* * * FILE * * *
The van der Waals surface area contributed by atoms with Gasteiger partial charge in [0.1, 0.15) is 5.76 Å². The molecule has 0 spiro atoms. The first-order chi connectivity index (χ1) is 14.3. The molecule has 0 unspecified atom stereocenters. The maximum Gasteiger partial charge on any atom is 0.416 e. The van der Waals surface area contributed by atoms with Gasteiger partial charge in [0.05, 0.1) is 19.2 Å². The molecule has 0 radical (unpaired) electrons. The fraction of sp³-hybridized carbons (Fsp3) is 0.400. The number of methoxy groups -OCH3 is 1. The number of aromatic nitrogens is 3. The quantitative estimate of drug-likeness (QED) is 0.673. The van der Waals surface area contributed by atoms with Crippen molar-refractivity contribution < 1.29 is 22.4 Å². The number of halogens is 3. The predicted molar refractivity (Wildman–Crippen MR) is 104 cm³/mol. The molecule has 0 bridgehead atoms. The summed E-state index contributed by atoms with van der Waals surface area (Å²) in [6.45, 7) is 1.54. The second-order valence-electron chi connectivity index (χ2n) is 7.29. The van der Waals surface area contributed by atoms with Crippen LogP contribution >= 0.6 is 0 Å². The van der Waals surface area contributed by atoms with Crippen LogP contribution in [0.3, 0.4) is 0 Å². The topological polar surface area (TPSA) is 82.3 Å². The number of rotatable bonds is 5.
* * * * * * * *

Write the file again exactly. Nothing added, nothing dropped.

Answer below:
The van der Waals surface area contributed by atoms with Gasteiger partial charge in [0.1, 0.15) is 5.76 Å². The molecule has 0 spiro atoms. The first-order chi connectivity index (χ1) is 14.3. The molecule has 0 unspecified atom stereocenters. The maximum Gasteiger partial charge on any atom is 0.416 e. The van der Waals surface area contributed by atoms with Gasteiger partial charge in [0.05, 0.1) is 19.2 Å². The molecule has 0 radical (unpaired) electrons. The fraction of sp³-hybridized carbons (Fsp3) is 0.400. The number of methoxy groups -OCH3 is 1. The number of aromatic nitrogens is 3. The quantitative estimate of drug-likeness (QED) is 0.673. The van der Waals surface area contributed by atoms with Crippen molar-refractivity contribution < 1.29 is 22.4 Å². The number of halogens is 3. The predicted molar refractivity (Wildman–Crippen MR) is 104 cm³/mol. The molecule has 0 bridgehead atoms. The summed E-state index contributed by atoms with van der Waals surface area (Å²) in [6.45, 7) is 1.54. The second-order valence-electron chi connectivity index (χ2n) is 7.29. The van der Waals surface area contributed by atoms with Crippen LogP contribution >= 0.6 is 0 Å². The van der Waals surface area contributed by atoms with Crippen LogP contribution in [0.3, 0.4) is 0 Å². The topological polar surface area (TPSA) is 82.3 Å². The number of rotatable bonds is 5.